An Appointment With Mr Yeats
The Waterboys frontman has set Yeats’s poetry to music and tells Joanne Savage about being radical with the Irishman’s lyrics
Sitting at his piano, with a well-thumbed copy of the Complete Poems of WB Yeats in front of him, Mike Scott searches for the lines that initially inspired him to put the words to music. Yeats’s lyricism sparked off a fire in his head - a string of melodies and moods. Unexpectedly psychedelic sounds suggested themselves; this would be Yeatsian music with more chutzpah than a fiddle-heavy reel or jig.
Scott’s interest in Yeats goes back decades. The Waterboys famously recorded a version of 'The Stolen Child' on their 1988 album Fisherman’s Blues, where a pastoral, folk sound gave the immortal lines new energy: 'Come away human child / To the water and the wild... for the world’s more full of weeping than you can understand.'
In 1991 the frontman - described in his 1980s heyday as a 'genius or a madman depending on your point of view' - took part in a tribute night to Yeats at the Abbey Theatre, the Dublin institution opened by the poet in 1904. 'I’d set some Yeats poems to music especially for the show, thinking everyone else would do the same,' says Scott, stirring his cup of green tea with honey, all a mass of hair and velvet, appearing slightly incongruous in a Belfast cafe.
'When I got there, nobody had done that at all. I was disappointed to find that I was the only person who did any Yeats songs. They all did their own numbers. And I thought, ‘There’s something untapped here.' There should be a whole concert that is all Yeats’s lyrics set to music.'
Almost two decades later, Scott is touring with his show An Appointment with Mr Yeats, featuring interpretations of 20 of the Irishman’s poems, including 'The Lake Isle of Innisfree', 'White Swans', 'The Hosting of the Sidhe', 'News for the Delphic Oracle' and 'The Song of Wandering Aengus'.
Scott tinkered with lines to make the poems fit to music. A 13-piece band play a range of instruments to the lyrics, including a trombone and an oboe. When the show premiered at the Abbey in March 2010, hologram images of the dead poet flickered in the background. The audience responded to the material with a standing ovation.
What does Scott imagine Yeats would make of this rocked-up rehearsal of his work? 'Phew...I don’t know,' he admits, staring into the middle-distance. 'I don’t want to guess. It’s impossible to imaginatively transplant him from his time into these times - would he be a mover and shaker if he were around today? I don’t know. My allegiance is to the poems, not to their creator. This is Yeats set to rock, some of it leaning to psychedelia, some of it leaning to folk, some of it blues - a Waterboys sound.'
Musicians tinkering with Yeats isn’t exactly a new concept. Among the many artists who have tried their hand at adapting his lyrics are Christy Moore, Van Morrison, Joni Mitchell, the Cranberries and Bono - to name only the most obvious handful.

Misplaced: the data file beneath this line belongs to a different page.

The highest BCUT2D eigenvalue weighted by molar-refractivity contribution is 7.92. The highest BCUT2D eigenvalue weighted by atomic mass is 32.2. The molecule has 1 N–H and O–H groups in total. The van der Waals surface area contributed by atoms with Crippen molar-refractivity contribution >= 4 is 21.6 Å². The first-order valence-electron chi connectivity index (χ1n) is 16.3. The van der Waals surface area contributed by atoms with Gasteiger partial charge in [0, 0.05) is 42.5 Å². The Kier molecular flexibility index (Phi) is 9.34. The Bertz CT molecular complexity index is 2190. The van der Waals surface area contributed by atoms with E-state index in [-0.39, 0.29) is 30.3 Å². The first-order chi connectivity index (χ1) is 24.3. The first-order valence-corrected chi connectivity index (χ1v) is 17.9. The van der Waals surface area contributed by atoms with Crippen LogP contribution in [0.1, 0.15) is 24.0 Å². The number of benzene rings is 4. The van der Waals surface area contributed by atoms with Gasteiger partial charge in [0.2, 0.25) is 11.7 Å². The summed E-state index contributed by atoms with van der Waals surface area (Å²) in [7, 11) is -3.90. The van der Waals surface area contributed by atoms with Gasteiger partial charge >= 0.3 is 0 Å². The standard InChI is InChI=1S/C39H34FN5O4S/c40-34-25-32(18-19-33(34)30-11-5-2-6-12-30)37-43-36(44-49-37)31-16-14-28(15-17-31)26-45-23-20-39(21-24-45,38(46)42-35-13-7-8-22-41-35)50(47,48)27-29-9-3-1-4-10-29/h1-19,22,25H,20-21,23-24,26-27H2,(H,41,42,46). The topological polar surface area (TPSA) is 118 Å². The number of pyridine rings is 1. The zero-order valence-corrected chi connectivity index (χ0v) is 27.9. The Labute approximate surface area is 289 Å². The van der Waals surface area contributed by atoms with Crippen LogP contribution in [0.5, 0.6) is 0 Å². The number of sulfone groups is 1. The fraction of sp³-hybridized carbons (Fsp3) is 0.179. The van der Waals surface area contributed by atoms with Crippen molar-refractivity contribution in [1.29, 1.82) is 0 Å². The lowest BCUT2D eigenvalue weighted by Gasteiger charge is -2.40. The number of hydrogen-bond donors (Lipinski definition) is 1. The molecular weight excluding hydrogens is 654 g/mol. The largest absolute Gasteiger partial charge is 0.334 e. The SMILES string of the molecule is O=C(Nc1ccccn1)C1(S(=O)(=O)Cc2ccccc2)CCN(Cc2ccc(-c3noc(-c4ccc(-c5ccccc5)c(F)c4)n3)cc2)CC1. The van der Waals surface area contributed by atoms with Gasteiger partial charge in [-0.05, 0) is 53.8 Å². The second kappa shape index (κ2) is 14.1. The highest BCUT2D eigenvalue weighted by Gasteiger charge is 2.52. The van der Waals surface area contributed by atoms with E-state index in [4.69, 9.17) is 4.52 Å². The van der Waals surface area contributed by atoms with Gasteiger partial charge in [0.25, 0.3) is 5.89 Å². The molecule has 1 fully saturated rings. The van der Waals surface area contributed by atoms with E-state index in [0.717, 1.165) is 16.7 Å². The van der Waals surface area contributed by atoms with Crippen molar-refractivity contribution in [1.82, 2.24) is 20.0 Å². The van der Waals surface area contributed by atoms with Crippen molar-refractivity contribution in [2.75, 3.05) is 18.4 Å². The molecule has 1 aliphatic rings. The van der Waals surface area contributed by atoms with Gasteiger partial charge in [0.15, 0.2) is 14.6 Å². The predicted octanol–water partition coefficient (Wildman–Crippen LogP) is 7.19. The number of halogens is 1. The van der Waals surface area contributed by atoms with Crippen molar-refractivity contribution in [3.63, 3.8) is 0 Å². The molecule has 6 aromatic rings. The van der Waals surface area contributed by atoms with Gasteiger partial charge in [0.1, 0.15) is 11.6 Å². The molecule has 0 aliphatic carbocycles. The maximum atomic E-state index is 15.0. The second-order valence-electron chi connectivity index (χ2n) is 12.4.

The poet is ever song-ready, it seems, his embroidered lines of unrequited love, mystical reverie and political philosophising so frequently lapidary and beautiful that their rhythms sing - they are musical and hypnotic in and of themselves. 'The Song of Wandering Aengus', for example, is one of literature’s most affecting love poems:
I will find out where she has gone,
And kiss her lips and take her hands;
And walk among long dappled grass,
And pluck till time and times are done
The silver apples of the moon,
The golden apples of the sun.
Yeats is a treasure trove of yearning lyricism. ''The Song of Wandering Aegnus' is one of my favourite adaptations,' says Scott. 'Other versions have been too mellow or too pretty - ours has edge - it’s more spunky.
'I have to say, our versions are better than what other artists have done with Yeats. With the exception of Van Morrison’s 'Crazy Jane on God' - which is great - the rest make you feel that they just haven’t been worked on hard enough. The arrangement has to have a relationship with the inner world of the poem.
'We have been radical with Yeats and the directions we’ve taken the poems in. I haven’t limited this by any sense of propriety or reverence. I’m in awe of Yeats’s talent but not his reputation. It’s important to me that the show is a full-blown, radical statement.'
His blue eyes shine with conviction beneath the mop of hair, greying now Scott has reached 50. 'Listen to 'News for the Delphic Oracle',' he says, passing his ipod across the table, 'it might be my favourite.'
It’s part-Tom Waits, part dark waltz, ethereal and moody. 'The Lake Isle of Innisfree', that chocolate box poem, has becomes a blues tune. This is Yeats recharged, rocked out. Those Celtic mysteries, occult musings and romantic infatuations have been given spookily sensitive musical form, with salt and Nietzschean muscularity in all the right places.
The Waterboys: An Appointment with Mr Yeats runs at the Grand Opera House Belfast, November 9-10. To book tickets call the box office on 02890 241 919 or visit www.goh.co.uk.